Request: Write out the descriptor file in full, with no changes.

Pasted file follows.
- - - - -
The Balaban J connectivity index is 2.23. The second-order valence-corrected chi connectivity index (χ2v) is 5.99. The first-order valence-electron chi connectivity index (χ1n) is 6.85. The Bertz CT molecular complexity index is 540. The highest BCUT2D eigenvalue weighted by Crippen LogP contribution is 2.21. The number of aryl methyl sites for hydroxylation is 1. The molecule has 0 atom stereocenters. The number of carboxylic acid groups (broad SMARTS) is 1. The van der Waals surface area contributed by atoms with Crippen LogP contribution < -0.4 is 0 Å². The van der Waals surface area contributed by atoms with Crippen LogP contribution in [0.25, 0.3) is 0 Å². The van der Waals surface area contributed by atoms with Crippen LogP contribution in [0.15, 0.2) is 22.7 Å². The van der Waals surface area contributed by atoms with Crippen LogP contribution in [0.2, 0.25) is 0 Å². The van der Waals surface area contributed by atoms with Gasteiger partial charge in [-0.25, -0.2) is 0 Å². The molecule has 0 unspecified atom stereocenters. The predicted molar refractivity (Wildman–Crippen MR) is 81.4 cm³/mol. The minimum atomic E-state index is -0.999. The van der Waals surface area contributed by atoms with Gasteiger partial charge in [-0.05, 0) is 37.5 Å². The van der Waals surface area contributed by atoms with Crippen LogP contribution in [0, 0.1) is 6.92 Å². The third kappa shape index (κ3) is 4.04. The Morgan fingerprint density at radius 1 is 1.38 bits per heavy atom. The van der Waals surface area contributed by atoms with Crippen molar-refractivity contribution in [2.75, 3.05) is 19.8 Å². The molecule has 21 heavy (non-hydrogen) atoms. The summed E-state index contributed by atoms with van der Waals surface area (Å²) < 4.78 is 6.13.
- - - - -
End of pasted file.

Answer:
The Balaban J connectivity index is 2.23. The second-order valence-corrected chi connectivity index (χ2v) is 5.99. The first-order valence-electron chi connectivity index (χ1n) is 6.85. The Bertz CT molecular complexity index is 540. The highest BCUT2D eigenvalue weighted by Crippen LogP contribution is 2.21. The number of aryl methyl sites for hydroxylation is 1. The molecule has 0 atom stereocenters. The number of carboxylic acid groups (broad SMARTS) is 1. The van der Waals surface area contributed by atoms with Crippen LogP contribution < -0.4 is 0 Å². The van der Waals surface area contributed by atoms with Crippen LogP contribution in [0.25, 0.3) is 0 Å². The van der Waals surface area contributed by atoms with Crippen LogP contribution in [0.15, 0.2) is 22.7 Å². The van der Waals surface area contributed by atoms with Crippen LogP contribution in [0.2, 0.25) is 0 Å². The van der Waals surface area contributed by atoms with Gasteiger partial charge in [-0.25, -0.2) is 0 Å². The molecule has 0 unspecified atom stereocenters. The predicted molar refractivity (Wildman–Crippen MR) is 81.4 cm³/mol. The minimum atomic E-state index is -0.999. The van der Waals surface area contributed by atoms with Gasteiger partial charge in [-0.05, 0) is 37.5 Å². The van der Waals surface area contributed by atoms with Crippen LogP contribution in [0, 0.1) is 6.92 Å². The third kappa shape index (κ3) is 4.04. The Morgan fingerprint density at radius 1 is 1.38 bits per heavy atom. The van der Waals surface area contributed by atoms with Crippen molar-refractivity contribution in [2.75, 3.05) is 19.8 Å². The molecule has 21 heavy (non-hydrogen) atoms. The summed E-state index contributed by atoms with van der Waals surface area (Å²) < 4.78 is 6.13.